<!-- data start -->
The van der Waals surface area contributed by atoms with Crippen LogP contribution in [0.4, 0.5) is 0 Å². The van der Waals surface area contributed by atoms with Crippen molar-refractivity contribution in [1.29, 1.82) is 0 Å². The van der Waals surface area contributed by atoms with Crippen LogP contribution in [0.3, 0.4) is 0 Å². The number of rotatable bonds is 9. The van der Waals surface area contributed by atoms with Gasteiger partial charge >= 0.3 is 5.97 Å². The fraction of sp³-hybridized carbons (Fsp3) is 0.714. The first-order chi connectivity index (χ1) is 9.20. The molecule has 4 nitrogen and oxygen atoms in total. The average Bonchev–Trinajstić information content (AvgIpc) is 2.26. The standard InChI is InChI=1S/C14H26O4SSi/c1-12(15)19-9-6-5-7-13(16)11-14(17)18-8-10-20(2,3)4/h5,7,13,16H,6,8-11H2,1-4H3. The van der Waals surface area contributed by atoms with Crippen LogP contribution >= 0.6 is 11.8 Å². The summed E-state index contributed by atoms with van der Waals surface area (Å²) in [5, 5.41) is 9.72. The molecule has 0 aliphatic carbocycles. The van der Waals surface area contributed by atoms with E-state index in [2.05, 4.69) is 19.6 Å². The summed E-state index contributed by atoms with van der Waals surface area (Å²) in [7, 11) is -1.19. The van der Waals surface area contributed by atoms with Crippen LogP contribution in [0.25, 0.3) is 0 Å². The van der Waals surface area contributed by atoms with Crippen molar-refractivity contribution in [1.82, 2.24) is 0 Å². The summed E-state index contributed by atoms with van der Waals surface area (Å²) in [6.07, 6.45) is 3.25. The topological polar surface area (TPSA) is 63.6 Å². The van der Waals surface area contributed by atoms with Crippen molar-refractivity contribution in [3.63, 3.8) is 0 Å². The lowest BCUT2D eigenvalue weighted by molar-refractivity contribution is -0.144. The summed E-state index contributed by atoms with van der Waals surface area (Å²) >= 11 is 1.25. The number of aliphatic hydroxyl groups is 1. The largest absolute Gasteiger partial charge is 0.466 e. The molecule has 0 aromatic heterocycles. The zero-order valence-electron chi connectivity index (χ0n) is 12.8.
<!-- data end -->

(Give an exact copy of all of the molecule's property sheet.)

The van der Waals surface area contributed by atoms with Crippen LogP contribution in [0.4, 0.5) is 0 Å². The van der Waals surface area contributed by atoms with Crippen molar-refractivity contribution in [1.29, 1.82) is 0 Å². The van der Waals surface area contributed by atoms with Crippen LogP contribution in [0.3, 0.4) is 0 Å². The number of rotatable bonds is 9. The van der Waals surface area contributed by atoms with Gasteiger partial charge >= 0.3 is 5.97 Å². The fraction of sp³-hybridized carbons (Fsp3) is 0.714. The first-order chi connectivity index (χ1) is 9.20. The molecule has 4 nitrogen and oxygen atoms in total. The average Bonchev–Trinajstić information content (AvgIpc) is 2.26. The standard InChI is InChI=1S/C14H26O4SSi/c1-12(15)19-9-6-5-7-13(16)11-14(17)18-8-10-20(2,3)4/h5,7,13,16H,6,8-11H2,1-4H3. The van der Waals surface area contributed by atoms with Crippen LogP contribution >= 0.6 is 11.8 Å². The summed E-state index contributed by atoms with van der Waals surface area (Å²) in [5, 5.41) is 9.72. The molecule has 0 aliphatic carbocycles. The van der Waals surface area contributed by atoms with E-state index in [2.05, 4.69) is 19.6 Å². The summed E-state index contributed by atoms with van der Waals surface area (Å²) in [7, 11) is -1.19. The van der Waals surface area contributed by atoms with Crippen LogP contribution in [0.25, 0.3) is 0 Å². The van der Waals surface area contributed by atoms with Crippen molar-refractivity contribution in [1.82, 2.24) is 0 Å². The summed E-state index contributed by atoms with van der Waals surface area (Å²) in [6.07, 6.45) is 3.25. The topological polar surface area (TPSA) is 63.6 Å². The van der Waals surface area contributed by atoms with Crippen molar-refractivity contribution in [3.63, 3.8) is 0 Å². The lowest BCUT2D eigenvalue weighted by molar-refractivity contribution is -0.144. The summed E-state index contributed by atoms with van der Waals surface area (Å²) >= 11 is 1.25. The number of aliphatic hydroxyl groups is 1. The largest absolute Gasteiger partial charge is 0.466 e. The molecule has 0 aromatic heterocycles. The zero-order valence-electron chi connectivity index (χ0n) is 12.8.